- If you are a permanent resident of Hong Kong or have a valid HKID, you can book an appointment with the Chinese Visa Application and Services Center in Hong Kong and submit the application after completing the mandatory quarantine required upon arrival in Hong Kong. Non-HK residents from outside the HKSAR are prohibited access to HK under present HKSAR immigration restrictions.
- Second, only the invitation letter (PU) or (TE) addressed to the Commissioner’s Office of the Ministry of Foreign Affairs of China in HKSAR, rather than other Chinese missions overseas, would be accepted in HK.
Is it possible for non-HK Residents to get COVID immunizations in Hong Kong?
Only HK residents aged 12 or older are currently entitled to free immunization.
To receive their vaccine, those aged 12-17 must bring a consent form signed by their parents.
The vaccines are made available to non-HK residents only if they meet one of the following conditions:
- China Mainland residents who are holders of the Exit-entry Permit for Travelling to and from Hong Kong and Macao (EEP)
- Holders of UNHCR refugee status in HK
What documents do I require?
To enter China, Chinese citizens and foreigners must obtain a health code from a Chinese embassy or consulate before departure, in addition to a valid visa or residence permit.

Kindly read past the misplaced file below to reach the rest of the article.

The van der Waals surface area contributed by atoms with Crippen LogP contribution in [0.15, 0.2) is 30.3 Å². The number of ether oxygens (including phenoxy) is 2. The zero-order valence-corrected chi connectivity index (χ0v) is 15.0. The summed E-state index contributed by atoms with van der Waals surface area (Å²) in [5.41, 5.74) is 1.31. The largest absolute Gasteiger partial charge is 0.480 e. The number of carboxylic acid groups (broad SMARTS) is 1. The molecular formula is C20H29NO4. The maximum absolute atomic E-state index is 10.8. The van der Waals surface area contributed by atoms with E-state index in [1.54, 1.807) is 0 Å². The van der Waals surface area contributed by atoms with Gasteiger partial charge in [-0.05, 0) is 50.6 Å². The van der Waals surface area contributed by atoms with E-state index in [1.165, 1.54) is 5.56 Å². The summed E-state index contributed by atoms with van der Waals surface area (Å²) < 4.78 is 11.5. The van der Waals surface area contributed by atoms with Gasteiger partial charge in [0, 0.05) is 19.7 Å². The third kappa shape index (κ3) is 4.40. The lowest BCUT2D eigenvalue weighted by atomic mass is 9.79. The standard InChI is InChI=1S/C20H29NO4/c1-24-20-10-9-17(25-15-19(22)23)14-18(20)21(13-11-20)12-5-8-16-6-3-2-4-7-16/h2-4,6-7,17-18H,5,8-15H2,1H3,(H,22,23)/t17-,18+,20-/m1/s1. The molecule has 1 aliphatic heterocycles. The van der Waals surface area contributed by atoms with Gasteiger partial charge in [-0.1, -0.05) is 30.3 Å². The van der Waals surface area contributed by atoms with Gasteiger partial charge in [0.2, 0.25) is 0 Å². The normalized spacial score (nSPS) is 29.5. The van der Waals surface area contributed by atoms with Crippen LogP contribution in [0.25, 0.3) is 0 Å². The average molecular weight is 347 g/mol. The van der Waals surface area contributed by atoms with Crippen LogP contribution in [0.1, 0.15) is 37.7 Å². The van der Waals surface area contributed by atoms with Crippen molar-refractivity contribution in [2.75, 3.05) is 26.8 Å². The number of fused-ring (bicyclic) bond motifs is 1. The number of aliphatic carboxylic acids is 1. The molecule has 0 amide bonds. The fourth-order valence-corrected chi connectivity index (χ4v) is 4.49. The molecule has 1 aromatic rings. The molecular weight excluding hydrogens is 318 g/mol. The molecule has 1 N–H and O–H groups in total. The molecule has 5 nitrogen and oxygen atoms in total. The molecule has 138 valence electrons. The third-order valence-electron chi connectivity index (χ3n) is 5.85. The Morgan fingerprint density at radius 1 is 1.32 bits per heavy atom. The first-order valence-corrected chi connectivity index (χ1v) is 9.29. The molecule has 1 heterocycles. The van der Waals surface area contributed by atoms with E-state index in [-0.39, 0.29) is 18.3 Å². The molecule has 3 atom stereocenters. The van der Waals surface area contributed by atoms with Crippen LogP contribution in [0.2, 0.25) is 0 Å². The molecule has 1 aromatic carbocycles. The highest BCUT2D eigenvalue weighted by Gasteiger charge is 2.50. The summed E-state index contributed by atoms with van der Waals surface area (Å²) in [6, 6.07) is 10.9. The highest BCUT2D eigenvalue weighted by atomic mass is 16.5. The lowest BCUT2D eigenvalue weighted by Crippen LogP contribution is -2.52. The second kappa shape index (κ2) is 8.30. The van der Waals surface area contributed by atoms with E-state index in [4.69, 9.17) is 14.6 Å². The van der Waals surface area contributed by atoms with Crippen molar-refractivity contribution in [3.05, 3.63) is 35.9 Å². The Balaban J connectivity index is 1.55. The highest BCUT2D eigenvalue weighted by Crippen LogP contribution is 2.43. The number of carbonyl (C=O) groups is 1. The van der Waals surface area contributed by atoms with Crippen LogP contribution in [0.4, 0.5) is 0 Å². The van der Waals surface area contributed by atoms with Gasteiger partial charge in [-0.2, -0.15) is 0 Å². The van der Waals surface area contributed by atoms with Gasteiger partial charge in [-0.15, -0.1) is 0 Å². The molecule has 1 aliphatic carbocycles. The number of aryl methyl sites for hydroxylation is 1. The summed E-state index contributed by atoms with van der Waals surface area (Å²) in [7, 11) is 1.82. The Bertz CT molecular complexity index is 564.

To apply for the health QR code, travellers must submit an online application along with a negative PCR and antibody test. Both must be taken at a lab approved by the embassy or consulate within 48 hours of the flight.
Travellers will also be required to submit vaccination records and other supporting documents such as flight itineraries and proof of residence.
They should also take direct flights whenever possible because Chinese embassies will refuse to grant health codes to transit passengers if found out that direct flights are available.
In general, only one transit is permitted for travellers who do not have a direct flight to China, and health codes are required from the embassy or consulate at both the point of departure and the transit location.
Those travelling from high-risk countries, such as the United Kingdom, may be required to take an additional nucleic acid test.
Are immunizations required?
Vaccinations are not required, but those who have been fully vaccinated with a Chinese vaccine may enter China for personal reasons such as visiting close family members or caring for elderly relatives.
Those who have received other vaccines will be denied entry into China for the same reasons. They may, however, be required to take a different antibody test to obtain a health code to enter China.
Unlike other vaccines such as the Moderna and BioNTech shots, most Chinese vaccines are inactivated. Vaccinations may result in a positive antibody test result, and travellers who have been immunized with non-inactivated vaccines may be required to take a different antibody test. This requirement was not needed for those who received inactivated vaccines.
I landed in China, now what?
You will generally be required to undergo quarantine for 14 to 21 days in a quarantine facility.
The requirements for quarantine vary by province and city in China.
Some Hong Kong-bound visitors to Shenzhen, on the other hand, are permitted to spend half of their two-week isolation period at home.